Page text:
Time to junk racial quotas in higher education

Michael Barone:

“…It’s time for enlightened America to hit reset on affirmative action once and for all,” writes Columbia linguistics professor John McWhorter in The American Interest. By affirmative action, of course, he means the racial quotas and preferences that most selective colleges’ and universities’ admissions departments employ.

“The reason America can never truly come together in understanding racial preferences is not benighted racism rearing its ugly head as always,” he goes on, “It’s because the rationales simply no longer make any damned sense.” Forty years ago, they were arguably needed to reverse anti-black discrimination. Today, beneficiaries tend to come from upscale households or from among new immigrant families never subject to discrimination here.

The weakness of the case in favor of racial quotas and preferences—which are, literally, racial discrimination, otherwise banned by the Fourteenth Amendment and the 1964 Civil Rights Act—is illustrated by a Washington Post column by the thoughtful liberal Charles Lane, subtitled “Why restart the war?”

Lane doesn’t bother to defend this form of racial discrimination as a good thing. He just says that President Trump doesn’t oppose it and that most of his voters don’t particularly care about it. On this issue, unlike many others, he’s ready to accept Trump’s and his followers’ priorities.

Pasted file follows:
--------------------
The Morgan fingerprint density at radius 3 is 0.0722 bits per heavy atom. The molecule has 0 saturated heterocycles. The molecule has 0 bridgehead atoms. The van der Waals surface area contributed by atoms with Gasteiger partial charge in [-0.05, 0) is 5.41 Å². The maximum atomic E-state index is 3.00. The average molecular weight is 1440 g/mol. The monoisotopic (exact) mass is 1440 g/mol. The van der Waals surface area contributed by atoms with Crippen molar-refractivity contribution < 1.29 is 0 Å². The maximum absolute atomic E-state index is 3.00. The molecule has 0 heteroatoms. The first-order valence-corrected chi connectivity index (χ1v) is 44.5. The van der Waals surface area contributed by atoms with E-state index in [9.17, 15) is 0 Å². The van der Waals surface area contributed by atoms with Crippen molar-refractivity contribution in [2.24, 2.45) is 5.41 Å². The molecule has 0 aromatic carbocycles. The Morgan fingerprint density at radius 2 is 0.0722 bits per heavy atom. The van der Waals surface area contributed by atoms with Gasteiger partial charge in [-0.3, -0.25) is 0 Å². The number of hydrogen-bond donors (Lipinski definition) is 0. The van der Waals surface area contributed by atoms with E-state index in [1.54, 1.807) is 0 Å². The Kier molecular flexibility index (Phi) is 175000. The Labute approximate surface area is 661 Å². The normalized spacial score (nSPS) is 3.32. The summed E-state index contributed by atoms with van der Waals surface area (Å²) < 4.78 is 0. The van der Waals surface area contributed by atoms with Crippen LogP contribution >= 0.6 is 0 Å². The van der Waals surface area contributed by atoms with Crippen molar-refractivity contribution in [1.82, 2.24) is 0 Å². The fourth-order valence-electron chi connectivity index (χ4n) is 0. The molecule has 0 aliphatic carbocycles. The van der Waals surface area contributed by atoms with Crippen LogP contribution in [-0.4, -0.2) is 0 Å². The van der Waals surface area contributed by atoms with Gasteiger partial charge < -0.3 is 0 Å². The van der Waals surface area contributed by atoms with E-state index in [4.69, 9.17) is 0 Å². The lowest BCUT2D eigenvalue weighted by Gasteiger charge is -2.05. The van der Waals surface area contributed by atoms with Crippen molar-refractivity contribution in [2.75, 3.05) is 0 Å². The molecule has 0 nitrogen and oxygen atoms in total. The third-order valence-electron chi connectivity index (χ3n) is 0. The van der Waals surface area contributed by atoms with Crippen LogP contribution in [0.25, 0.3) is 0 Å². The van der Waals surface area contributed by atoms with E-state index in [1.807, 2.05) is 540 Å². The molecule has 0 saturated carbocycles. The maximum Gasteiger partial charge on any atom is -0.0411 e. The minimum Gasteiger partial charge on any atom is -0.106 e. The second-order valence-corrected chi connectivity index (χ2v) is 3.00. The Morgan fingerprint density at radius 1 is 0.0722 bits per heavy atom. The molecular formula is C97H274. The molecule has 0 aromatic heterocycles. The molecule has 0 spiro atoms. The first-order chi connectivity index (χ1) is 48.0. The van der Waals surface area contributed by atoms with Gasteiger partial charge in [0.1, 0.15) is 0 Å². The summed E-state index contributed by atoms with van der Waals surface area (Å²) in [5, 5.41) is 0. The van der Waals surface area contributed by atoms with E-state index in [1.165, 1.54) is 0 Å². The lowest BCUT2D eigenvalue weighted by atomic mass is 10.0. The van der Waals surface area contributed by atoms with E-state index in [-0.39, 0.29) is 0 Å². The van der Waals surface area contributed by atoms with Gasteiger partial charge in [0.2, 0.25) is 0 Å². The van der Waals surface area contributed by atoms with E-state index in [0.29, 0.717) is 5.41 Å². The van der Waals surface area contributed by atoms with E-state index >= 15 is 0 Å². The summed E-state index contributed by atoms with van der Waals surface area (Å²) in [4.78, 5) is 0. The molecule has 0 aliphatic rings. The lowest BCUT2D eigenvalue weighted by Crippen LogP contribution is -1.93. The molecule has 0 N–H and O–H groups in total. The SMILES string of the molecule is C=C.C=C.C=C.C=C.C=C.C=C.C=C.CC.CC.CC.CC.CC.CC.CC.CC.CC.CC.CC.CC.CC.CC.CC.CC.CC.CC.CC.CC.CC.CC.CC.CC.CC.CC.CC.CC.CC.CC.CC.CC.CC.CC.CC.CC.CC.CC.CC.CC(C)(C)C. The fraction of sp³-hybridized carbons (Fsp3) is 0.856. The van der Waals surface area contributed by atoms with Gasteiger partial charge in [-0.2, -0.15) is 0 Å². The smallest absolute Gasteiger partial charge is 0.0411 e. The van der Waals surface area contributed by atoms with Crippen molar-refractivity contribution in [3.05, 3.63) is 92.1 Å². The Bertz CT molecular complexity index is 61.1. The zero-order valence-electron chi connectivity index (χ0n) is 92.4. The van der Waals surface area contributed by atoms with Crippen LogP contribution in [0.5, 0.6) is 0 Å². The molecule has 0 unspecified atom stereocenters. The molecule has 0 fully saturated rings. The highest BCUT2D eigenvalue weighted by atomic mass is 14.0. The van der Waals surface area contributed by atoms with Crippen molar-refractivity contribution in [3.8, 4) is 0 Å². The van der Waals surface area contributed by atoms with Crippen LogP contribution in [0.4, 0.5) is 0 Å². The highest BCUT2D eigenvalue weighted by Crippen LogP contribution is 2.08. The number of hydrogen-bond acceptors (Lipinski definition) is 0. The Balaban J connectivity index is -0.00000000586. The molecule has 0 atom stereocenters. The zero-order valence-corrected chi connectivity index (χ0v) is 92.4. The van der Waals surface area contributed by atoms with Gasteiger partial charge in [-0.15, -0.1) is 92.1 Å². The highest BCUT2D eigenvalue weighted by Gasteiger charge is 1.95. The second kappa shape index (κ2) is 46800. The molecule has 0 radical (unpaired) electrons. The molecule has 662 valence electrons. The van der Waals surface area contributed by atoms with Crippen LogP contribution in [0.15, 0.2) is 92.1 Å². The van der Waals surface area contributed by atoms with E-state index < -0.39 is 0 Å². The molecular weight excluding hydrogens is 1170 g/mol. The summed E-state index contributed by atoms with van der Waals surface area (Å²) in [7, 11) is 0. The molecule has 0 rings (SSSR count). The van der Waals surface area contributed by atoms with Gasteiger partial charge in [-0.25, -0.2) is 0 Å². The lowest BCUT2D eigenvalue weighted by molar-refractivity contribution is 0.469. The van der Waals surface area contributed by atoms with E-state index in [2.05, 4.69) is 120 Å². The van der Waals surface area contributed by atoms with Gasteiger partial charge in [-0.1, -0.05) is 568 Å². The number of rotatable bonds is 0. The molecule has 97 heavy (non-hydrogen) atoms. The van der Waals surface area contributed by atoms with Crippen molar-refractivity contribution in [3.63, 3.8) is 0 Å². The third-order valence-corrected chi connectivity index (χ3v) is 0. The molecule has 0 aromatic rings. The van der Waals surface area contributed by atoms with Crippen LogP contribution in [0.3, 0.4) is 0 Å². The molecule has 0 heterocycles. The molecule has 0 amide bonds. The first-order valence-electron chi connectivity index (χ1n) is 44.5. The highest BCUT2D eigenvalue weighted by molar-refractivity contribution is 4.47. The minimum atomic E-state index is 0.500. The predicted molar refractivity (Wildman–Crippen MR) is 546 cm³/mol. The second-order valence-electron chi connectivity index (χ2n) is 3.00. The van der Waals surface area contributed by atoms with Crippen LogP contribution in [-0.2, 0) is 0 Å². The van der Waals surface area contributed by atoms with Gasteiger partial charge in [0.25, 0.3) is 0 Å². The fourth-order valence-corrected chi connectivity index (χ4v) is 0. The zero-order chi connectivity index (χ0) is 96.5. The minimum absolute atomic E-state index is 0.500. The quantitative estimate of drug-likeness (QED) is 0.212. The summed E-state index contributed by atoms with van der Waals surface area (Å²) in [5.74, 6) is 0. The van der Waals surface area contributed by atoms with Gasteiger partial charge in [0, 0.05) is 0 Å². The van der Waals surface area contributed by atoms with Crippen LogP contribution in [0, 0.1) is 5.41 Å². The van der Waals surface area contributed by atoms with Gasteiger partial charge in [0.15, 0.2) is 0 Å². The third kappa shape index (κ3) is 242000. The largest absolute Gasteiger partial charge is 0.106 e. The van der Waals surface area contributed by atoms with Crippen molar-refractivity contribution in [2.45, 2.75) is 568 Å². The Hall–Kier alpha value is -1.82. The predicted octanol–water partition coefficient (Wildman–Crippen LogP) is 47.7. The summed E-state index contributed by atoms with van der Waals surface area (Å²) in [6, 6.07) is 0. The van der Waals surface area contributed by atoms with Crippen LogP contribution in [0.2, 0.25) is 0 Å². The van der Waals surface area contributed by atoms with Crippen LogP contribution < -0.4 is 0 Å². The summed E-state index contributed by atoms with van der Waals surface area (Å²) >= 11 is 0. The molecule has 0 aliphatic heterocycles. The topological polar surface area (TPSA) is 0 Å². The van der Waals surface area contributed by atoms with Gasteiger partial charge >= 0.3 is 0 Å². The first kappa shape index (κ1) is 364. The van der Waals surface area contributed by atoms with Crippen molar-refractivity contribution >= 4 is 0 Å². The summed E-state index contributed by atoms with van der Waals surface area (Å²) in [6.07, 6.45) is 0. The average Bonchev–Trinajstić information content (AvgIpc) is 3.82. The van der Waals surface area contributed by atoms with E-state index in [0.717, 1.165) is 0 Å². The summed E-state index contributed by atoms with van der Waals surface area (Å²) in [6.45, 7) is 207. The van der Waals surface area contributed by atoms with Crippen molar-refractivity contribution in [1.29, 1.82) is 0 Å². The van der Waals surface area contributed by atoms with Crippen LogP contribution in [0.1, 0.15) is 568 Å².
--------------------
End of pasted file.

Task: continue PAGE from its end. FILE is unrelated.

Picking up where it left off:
His equally thoughtful colleague Megan McArdle, assuming that ending quotas would reduce black and Hispanic numbers at selective schools, adds a curious defense of the status quo: “Elite institutions that systematically and markedly differ from the general population create a gaping social wound that never heals.” Really?

Our four most recent presidents, like eight of their predecessors, earned degrees at Harvard or Yale (both for former President George W. Bush). Our history has been far less blighted than Asia’s or Europe’s by resentment at or persecution of what Yale Law professor Amy Chua calls “market-dominated minorities.” Americans don’t much mind when people of various ethnicity earn success by merit, whether in business, in the National Basketball Association, or in Nobel Prizes.

But the increasingly glaring contrast between elite institutional practice and constitutional principle is driving the case against racial quotas and preferences. “Governmental use of race must have a logical end point,” Justice Sandra O’Connor wrote in Grutter v. Bollinger, allowing racial preferences at Michigan Law School. “We expect that 25 years from now, the use of racial preferences will no longer be necessary to further the interest approved today.”

That was in 2003. Ten years left to go.

Except it may come sooner. Earlier this month, the Trump administration’s Education and Justice Department withdrew six possibly illegal guidance letters issued to colleges and universities by their Obama administration predecessors, each one encouraging racial discrimination in admissions…”

Original Here